Medical Device Daily Associate
With its news late last week that it was recalling nearly 50,000 of its implantable cardioverter defibrillators (ICDs), coupled with the recent admission that it failed to alert customers to the danger of one of the devices for nearly three years after it was aware of a problem, Guidant’s (Indianapolis) credibility with both physicians and patients may be severely damaged.
Additionally, the company may have jeopardized its pending $25.4 billion merger with Johnson & Johnson (J&J; New Brunswick, New Jersey) or, at the least, severely devalued for its shareholders the sought-after union.
After the disclosure of problems with the defibrillators last month, J&J issued a terse one-sentence statement that it continued to be “confident” in its plans to buy Guidant.
But following announcement of the recent recall, J&J issued another short statement with somewhat stronger wording. While saying it continues to work to close the acquisition of Guidant in 3Q05, it added: “Nonetheless, the events reported by Guidant are serious matters, and Johnson & Johnson is engaged in discussions with Guidant to help the company understand the issues.”
J&J will have to decide if the recall could materially hurt Guidant’s business, in which case it could scuttle the deal outright or renegotiate the terms of the merger.
The recall comes less than a month after the New York Times first reported that Guidant failed to alert physicians and patients for nearly three years about a design flaw that could cause the units to short circuit and malfunction with the Ventak Prizm 2 DR model defibrillator, one of the devices included in the recall. The Times also said that Guidant kept selling older versions of the device after developing an improved model of the device not prone to short-circuiting.
About 17,000 people – 13,900 of them in the U.S. – are implanted with the affected Ventak Prizm 2 DR devices, made before April 2002, when Guidant said it fixed the problem.
Patients with the Contak Renewal and Renewal 2 also are affected. All three models will be replaced at no charge because of the short-circuit problem, the company has said. More than 20,000 of those models are used by Americans.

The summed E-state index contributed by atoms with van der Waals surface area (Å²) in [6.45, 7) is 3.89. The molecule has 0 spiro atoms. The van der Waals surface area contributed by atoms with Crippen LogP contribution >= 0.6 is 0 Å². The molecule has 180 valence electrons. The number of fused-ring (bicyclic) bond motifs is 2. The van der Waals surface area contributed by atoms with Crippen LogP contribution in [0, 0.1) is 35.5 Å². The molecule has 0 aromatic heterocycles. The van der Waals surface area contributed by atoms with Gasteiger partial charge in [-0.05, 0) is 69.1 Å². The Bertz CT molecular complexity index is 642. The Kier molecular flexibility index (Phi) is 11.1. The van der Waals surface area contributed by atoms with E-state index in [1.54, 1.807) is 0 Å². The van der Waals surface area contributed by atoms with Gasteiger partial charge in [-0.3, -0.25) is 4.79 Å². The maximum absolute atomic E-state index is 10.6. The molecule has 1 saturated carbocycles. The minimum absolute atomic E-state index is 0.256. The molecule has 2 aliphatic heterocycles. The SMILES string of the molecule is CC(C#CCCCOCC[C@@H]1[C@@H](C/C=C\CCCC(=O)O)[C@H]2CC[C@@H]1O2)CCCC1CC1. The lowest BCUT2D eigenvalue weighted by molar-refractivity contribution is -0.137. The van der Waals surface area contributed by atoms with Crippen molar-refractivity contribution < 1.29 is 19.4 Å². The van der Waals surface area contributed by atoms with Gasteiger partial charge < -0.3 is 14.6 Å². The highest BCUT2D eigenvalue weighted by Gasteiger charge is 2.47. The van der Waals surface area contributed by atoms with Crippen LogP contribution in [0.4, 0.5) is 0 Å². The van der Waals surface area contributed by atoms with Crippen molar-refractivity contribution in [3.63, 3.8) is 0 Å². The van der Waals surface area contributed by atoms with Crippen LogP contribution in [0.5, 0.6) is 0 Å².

Also being recalled are the Ventak Prizm AVT; Vitality AVT; Renewal 3 AVT; and Renewal 4 AVT ICDs. The company said those models can be reprogrammed at a doctor’s office without being removed to fix a potential computer memory error. Some 18,000 of those are used by U.S. patients.
Overall, the company said about 63,000 of the devices had been implanted, with nearly 50,000 still in use. The devices cost between $20,000 and $35,000 each.
At least two patients with defibrillators made by the company have died, and Guidant said its devices had failed at least 45 times.
The FDA advised patients to talk to their doctors but said it would not recommend whether individual patients with one of the recalled devices should have them removed and replaced. The company said people who recently received a defibrillator shock should consult their physicians.
“FDA’s first priority is patient safety,” said Daniel Schultz, MD, director of the FDA’s Center for Devices and Radiological Health, in a statement. “We want to ensure that all patients who may be affected by this problem are notified and seek appropriate medical advice from their physicians.”
In a statement disclosing the recall, Guidant CEO Ronald Dollens said the company was doing all it could to address the situation. “Patient safety is paramount and our highest priority,” he said, adding, “As a leading manufacturer of lifesaving technology, Guidant takes seriously its responsibility to create the most reliable products and services, enhance patient outcomes and limit adverse events to patients.”